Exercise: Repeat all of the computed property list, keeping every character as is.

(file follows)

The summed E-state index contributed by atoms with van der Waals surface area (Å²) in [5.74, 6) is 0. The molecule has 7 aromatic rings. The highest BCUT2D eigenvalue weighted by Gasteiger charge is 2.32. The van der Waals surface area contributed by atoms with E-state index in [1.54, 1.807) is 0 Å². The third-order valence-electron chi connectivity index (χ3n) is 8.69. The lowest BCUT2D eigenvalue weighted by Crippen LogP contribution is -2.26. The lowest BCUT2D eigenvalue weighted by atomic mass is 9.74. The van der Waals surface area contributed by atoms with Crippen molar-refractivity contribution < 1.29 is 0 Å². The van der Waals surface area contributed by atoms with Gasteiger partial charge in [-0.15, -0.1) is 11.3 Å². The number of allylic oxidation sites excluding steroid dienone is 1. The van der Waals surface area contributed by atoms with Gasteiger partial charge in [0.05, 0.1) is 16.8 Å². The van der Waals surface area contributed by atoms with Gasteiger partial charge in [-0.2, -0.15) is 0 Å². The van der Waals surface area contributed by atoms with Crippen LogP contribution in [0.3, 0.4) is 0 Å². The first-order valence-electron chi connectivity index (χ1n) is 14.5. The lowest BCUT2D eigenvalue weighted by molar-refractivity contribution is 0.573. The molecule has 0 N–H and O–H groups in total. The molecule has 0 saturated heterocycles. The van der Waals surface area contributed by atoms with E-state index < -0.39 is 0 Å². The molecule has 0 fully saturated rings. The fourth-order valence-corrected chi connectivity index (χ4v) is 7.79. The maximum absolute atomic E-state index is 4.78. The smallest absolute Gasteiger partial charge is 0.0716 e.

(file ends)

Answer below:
The summed E-state index contributed by atoms with van der Waals surface area (Å²) in [5.74, 6) is 0. The molecule has 7 aromatic rings. The highest BCUT2D eigenvalue weighted by Gasteiger charge is 2.32. The van der Waals surface area contributed by atoms with E-state index in [1.54, 1.807) is 0 Å². The third-order valence-electron chi connectivity index (χ3n) is 8.69. The lowest BCUT2D eigenvalue weighted by Crippen LogP contribution is -2.26. The lowest BCUT2D eigenvalue weighted by atomic mass is 9.74. The van der Waals surface area contributed by atoms with Crippen molar-refractivity contribution < 1.29 is 0 Å². The van der Waals surface area contributed by atoms with Gasteiger partial charge in [-0.15, -0.1) is 11.3 Å². The number of allylic oxidation sites excluding steroid dienone is 1. The van der Waals surface area contributed by atoms with Gasteiger partial charge in [0.05, 0.1) is 16.8 Å². The van der Waals surface area contributed by atoms with Gasteiger partial charge in [-0.2, -0.15) is 0 Å². The van der Waals surface area contributed by atoms with Crippen LogP contribution in [0.3, 0.4) is 0 Å². The first-order valence-electron chi connectivity index (χ1n) is 14.5. The lowest BCUT2D eigenvalue weighted by molar-refractivity contribution is 0.573. The molecule has 0 N–H and O–H groups in total. The molecule has 0 saturated heterocycles. The van der Waals surface area contributed by atoms with E-state index < -0.39 is 0 Å². The molecule has 0 fully saturated rings. The fourth-order valence-corrected chi connectivity index (χ4v) is 7.79. The maximum absolute atomic E-state index is 4.78. The smallest absolute Gasteiger partial charge is 0.0716 e.